Uncertainty is a favorite word — of scientists, politicians, and journalists. But here's the thing about uncertainty in science: It is quantifiable. Scientists know how certain they are when they say "A very likely led to B."
For example: When physicists announced the discovery of the Higgs boson, there was a numerical definition behind that declaration: a 1 in 3.5 million chance that they were seeing a fluke. That stringency isn't used for every field or paper, but they all have a number that captures uncertainty — and we should all get to know it.
Carnegie Mellon's Byron Yu says, "Probability is a way of viewing the world." And, it may be how our brain makes sense of the world. One working model for the brain is that neurons represent different probabilistic outcomes for the information they're presented.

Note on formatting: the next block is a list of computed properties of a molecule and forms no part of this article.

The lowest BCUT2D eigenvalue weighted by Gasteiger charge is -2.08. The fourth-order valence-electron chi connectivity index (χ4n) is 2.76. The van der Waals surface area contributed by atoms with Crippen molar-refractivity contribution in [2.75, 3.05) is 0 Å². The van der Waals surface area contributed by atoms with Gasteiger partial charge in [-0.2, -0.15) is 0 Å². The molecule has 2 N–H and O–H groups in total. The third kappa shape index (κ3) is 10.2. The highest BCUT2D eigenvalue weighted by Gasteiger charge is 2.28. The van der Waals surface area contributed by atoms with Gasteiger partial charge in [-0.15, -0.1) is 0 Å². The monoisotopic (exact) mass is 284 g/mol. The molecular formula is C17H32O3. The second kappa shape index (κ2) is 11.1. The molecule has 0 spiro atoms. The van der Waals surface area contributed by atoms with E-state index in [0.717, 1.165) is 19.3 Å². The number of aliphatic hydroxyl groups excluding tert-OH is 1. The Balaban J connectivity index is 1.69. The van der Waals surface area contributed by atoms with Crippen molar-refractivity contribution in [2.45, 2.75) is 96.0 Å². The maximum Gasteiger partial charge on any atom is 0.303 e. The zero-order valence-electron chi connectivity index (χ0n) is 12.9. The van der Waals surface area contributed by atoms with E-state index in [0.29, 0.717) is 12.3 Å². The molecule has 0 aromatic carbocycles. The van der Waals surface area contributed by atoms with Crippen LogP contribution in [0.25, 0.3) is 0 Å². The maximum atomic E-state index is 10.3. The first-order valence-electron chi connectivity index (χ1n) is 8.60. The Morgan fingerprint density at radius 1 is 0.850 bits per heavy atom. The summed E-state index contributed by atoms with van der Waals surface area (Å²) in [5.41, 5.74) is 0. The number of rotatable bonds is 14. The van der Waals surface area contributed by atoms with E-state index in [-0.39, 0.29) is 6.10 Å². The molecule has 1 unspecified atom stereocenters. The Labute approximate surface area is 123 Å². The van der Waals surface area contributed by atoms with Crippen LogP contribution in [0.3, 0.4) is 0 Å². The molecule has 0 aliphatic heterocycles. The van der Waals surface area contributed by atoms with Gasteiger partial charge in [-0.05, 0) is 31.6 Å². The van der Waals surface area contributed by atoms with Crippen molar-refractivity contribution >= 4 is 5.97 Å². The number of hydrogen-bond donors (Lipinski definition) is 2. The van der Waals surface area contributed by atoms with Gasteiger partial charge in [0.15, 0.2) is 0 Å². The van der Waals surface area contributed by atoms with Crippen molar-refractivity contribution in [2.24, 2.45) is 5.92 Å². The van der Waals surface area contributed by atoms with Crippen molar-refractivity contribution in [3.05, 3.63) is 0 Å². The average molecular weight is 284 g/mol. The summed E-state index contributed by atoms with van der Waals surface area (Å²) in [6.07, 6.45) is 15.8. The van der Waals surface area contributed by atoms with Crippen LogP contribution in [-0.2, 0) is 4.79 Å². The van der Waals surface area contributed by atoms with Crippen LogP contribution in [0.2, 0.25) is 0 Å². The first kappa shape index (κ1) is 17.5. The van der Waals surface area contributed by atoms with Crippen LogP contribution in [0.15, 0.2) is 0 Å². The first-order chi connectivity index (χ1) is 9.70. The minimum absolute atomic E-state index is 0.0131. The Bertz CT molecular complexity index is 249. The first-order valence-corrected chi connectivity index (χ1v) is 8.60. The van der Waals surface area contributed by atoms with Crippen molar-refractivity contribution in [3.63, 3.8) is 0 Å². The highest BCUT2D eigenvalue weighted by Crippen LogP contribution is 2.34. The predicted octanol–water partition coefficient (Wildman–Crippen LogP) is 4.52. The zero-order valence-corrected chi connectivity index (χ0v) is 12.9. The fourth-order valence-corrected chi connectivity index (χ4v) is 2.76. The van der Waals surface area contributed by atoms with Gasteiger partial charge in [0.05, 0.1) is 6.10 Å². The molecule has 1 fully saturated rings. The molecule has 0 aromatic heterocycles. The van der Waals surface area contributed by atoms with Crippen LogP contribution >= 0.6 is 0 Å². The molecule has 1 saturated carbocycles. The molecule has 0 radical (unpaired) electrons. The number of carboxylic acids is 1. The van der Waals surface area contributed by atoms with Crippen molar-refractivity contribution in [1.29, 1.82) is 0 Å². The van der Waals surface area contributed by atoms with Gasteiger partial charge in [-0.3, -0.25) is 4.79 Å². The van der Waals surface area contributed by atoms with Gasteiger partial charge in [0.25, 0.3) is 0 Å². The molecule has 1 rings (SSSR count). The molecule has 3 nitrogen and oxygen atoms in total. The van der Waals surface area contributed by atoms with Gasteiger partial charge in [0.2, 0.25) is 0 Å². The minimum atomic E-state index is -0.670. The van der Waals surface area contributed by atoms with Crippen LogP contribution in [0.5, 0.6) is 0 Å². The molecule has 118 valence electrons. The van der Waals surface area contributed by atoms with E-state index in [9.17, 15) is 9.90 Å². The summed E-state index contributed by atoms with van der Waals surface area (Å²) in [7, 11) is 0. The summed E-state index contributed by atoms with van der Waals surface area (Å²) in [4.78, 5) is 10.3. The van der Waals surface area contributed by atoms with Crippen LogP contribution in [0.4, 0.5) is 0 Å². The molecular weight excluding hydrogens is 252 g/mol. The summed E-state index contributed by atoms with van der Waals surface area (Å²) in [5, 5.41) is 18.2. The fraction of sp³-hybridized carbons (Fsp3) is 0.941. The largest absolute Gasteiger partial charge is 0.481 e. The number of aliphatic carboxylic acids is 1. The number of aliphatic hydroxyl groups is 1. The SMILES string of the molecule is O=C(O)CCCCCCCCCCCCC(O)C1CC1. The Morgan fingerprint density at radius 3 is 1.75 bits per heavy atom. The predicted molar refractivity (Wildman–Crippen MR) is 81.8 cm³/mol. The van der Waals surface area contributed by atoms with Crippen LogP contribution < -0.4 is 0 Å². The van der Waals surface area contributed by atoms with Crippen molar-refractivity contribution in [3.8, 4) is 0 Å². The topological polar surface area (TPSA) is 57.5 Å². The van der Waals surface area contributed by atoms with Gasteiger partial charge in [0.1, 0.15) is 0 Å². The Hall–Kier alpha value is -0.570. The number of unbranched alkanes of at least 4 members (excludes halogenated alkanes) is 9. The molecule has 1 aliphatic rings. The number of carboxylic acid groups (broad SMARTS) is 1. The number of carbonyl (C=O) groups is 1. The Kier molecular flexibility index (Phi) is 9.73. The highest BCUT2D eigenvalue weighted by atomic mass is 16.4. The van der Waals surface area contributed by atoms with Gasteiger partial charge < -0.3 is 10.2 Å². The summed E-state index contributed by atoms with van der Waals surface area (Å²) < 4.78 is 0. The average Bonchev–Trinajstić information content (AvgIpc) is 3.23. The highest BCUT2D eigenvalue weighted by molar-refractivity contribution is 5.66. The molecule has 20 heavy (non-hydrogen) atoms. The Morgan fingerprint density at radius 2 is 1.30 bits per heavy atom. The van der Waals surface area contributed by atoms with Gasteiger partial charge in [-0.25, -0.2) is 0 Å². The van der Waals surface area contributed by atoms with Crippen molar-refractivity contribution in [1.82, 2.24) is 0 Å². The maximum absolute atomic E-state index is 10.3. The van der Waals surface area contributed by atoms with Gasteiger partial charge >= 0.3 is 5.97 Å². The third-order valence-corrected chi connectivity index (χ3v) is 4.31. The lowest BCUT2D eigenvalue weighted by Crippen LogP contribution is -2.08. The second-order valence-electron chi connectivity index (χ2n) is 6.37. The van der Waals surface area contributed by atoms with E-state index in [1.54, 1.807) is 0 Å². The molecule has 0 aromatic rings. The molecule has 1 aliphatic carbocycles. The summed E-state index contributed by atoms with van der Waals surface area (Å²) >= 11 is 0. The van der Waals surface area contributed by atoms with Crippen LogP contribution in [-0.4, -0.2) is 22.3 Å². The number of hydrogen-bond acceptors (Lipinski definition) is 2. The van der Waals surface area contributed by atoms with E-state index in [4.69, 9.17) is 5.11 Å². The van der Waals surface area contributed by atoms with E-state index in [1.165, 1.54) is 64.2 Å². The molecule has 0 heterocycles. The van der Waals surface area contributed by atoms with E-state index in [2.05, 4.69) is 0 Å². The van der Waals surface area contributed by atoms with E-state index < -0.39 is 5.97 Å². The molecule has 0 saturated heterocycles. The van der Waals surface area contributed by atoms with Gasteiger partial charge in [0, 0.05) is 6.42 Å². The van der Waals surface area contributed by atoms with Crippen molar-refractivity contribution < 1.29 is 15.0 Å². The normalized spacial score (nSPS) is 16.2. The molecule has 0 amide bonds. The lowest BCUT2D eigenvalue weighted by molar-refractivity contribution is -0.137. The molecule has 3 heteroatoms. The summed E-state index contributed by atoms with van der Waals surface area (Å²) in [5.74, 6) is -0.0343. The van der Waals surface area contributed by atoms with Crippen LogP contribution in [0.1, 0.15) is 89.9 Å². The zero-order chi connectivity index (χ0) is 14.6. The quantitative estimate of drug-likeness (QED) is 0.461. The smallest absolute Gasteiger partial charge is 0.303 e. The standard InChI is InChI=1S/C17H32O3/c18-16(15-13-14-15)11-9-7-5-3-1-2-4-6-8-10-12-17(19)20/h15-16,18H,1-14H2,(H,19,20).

Why it matters: Science is becoming increasingly complex. Experiments are highly specialized and in some cases not reproducible. Often, they generate massive amounts of data. We're probing reality deeper than ever and the numerical tools to make sense of it all will become even more important if everyone is to understand.
Remember this: "Scientific knowledge is a body of statements of varying degrees of certainty — some most unsure, some nearly sure, none absolutely certain," physicist Richard Feynman once said.
Bottom line: Scientists need to rigorously measure uncertainty, journalists need to responsibly convey it, and we all need to make an effort to understand and embrace it.